Family Therapy: Working with Adolescents After Brain Injury
Well, first of all, adolescence is a tough stage of life regardless of whether or not there's a brain injury, and there are reasons for that. A lot of it has to do with the fact that the adolescent brain is not fully developed, and a lot of people don't know that. So adolescence is a time when the brain is going through major, major changes. The brain matures from the back to the front. So the last part of the brain to mature is the frontal lobes or the prefrontal cortex which is involved in emotional control, judgment, planning, organization, making good decisions, and these are some of the things that we often see in adolescents. They may be impulsive. They may be quick to react. They may engage in risk-taking behavior, and that's because their brains are not fully mature, and that's why we're seeing that. Now you add a brain injury on top of that, it makes it really complex for families because then families don't know, "Is this brain injury or is this adolescence?" So part of what we have to do is to help families figure out strategies that incorporate the fact that they do have an adolescent whose brain is maturing and not fully developed yet, but at the same time, there may be brain injury-related changes that they could learn some strategies that will help to make their lives a little bit easier.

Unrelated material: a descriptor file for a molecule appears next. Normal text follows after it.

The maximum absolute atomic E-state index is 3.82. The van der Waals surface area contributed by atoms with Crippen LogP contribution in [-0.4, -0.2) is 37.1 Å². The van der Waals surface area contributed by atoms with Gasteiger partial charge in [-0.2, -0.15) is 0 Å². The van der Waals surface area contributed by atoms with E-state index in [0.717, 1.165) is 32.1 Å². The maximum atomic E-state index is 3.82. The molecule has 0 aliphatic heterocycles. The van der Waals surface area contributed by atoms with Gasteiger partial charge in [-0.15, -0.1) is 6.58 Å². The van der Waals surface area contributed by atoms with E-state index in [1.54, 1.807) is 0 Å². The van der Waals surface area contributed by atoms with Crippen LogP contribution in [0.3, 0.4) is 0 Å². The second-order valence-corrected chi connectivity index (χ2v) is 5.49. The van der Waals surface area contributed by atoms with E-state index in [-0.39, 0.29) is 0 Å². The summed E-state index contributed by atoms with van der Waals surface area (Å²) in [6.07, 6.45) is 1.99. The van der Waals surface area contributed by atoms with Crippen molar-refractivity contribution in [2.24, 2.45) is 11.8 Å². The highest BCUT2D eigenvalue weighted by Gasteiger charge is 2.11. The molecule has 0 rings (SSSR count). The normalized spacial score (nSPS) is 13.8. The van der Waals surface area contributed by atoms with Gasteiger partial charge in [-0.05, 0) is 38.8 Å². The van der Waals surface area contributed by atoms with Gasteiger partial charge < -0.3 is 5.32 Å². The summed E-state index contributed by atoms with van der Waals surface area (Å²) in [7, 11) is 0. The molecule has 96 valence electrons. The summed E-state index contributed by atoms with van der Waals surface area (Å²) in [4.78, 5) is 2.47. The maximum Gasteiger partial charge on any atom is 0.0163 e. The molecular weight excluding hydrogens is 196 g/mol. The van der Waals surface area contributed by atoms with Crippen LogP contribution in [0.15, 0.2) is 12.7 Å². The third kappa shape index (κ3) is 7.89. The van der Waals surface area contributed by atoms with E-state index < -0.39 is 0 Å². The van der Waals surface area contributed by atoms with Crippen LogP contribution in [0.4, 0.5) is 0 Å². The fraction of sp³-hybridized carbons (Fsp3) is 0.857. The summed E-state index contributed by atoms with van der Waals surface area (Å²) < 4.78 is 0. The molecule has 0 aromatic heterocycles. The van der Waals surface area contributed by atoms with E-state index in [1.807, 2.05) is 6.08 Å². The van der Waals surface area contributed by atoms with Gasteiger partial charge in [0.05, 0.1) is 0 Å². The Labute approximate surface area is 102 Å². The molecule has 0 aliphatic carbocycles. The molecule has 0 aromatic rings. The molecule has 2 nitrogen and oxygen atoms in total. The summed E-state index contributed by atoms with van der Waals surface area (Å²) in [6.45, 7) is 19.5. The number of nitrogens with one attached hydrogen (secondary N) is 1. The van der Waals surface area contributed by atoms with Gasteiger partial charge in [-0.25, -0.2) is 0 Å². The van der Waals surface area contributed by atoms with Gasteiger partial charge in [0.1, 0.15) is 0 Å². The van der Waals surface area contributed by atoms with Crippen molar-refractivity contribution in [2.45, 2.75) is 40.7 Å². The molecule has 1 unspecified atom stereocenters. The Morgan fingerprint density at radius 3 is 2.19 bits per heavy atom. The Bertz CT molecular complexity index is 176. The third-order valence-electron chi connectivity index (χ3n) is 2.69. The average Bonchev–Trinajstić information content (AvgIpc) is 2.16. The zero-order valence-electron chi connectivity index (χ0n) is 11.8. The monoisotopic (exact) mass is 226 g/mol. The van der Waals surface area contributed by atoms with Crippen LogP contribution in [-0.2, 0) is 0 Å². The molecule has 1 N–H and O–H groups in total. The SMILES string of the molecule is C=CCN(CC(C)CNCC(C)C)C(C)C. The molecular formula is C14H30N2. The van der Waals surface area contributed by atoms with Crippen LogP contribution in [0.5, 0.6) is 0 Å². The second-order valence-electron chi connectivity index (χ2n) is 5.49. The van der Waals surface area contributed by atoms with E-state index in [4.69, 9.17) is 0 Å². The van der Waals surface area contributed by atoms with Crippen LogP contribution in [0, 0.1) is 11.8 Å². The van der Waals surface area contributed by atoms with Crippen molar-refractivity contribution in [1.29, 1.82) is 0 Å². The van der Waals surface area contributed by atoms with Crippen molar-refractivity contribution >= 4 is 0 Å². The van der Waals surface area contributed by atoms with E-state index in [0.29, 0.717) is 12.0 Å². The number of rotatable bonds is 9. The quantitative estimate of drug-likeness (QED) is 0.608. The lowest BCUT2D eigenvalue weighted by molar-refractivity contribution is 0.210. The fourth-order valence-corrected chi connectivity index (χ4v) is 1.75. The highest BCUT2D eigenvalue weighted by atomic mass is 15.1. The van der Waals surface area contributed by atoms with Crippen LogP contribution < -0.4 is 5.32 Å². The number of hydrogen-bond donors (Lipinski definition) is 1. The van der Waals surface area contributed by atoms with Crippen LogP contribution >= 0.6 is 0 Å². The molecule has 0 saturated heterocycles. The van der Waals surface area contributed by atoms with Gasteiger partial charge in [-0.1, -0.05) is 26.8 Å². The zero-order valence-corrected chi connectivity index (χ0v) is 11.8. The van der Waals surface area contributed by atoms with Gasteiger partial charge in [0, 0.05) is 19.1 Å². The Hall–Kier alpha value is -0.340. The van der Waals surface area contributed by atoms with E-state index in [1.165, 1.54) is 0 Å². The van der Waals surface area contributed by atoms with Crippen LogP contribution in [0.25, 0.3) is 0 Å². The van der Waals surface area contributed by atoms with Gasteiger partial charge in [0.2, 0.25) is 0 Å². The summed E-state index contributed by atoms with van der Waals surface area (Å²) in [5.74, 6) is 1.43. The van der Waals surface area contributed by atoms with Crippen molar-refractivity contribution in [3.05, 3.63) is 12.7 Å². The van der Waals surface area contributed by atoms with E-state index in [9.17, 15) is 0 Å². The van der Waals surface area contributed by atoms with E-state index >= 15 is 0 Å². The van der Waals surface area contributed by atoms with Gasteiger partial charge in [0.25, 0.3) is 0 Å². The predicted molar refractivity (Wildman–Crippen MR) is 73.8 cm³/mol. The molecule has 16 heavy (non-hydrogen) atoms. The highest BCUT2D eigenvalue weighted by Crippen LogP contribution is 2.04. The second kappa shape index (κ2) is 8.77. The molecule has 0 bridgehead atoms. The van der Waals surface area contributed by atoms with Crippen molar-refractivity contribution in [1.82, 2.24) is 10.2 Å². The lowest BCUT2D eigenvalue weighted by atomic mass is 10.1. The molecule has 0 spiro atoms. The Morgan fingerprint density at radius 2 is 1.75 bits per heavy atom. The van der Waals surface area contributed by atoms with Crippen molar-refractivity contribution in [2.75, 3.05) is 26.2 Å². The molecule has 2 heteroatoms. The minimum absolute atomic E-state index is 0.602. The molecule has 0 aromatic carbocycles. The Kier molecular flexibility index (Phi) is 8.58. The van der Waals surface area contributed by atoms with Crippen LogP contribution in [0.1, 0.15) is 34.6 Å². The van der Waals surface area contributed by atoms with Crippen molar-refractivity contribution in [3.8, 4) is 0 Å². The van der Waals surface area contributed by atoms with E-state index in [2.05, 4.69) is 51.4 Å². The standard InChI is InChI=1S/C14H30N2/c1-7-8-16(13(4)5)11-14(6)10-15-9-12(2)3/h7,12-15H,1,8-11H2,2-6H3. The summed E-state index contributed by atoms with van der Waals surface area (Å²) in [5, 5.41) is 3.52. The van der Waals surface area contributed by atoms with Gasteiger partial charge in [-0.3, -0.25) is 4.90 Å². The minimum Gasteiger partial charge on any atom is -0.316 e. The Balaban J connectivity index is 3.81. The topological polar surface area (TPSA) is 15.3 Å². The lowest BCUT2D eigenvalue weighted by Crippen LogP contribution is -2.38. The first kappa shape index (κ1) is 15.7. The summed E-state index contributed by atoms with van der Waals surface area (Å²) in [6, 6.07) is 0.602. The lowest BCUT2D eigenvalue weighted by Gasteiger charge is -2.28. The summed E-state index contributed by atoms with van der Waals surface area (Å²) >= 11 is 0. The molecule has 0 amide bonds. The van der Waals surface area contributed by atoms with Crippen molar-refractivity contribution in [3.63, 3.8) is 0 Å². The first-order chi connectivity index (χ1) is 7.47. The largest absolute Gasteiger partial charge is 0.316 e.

Posted on BrainLine April 29, 2009. Reviewed January 16, 2018.
Caron Gan is an Advanced Practice Nurse, Registered Psychotherapist, and Registered Marriage and Family Therapist with the Ontario and American Association for Marriage and Family Therapy (AAMFT). She has worked with clients with brain injury, providing psychotherapeutic intervention to youth, adults, couples, and families.
Produced by Victoria Tilney McDonough and Brian King.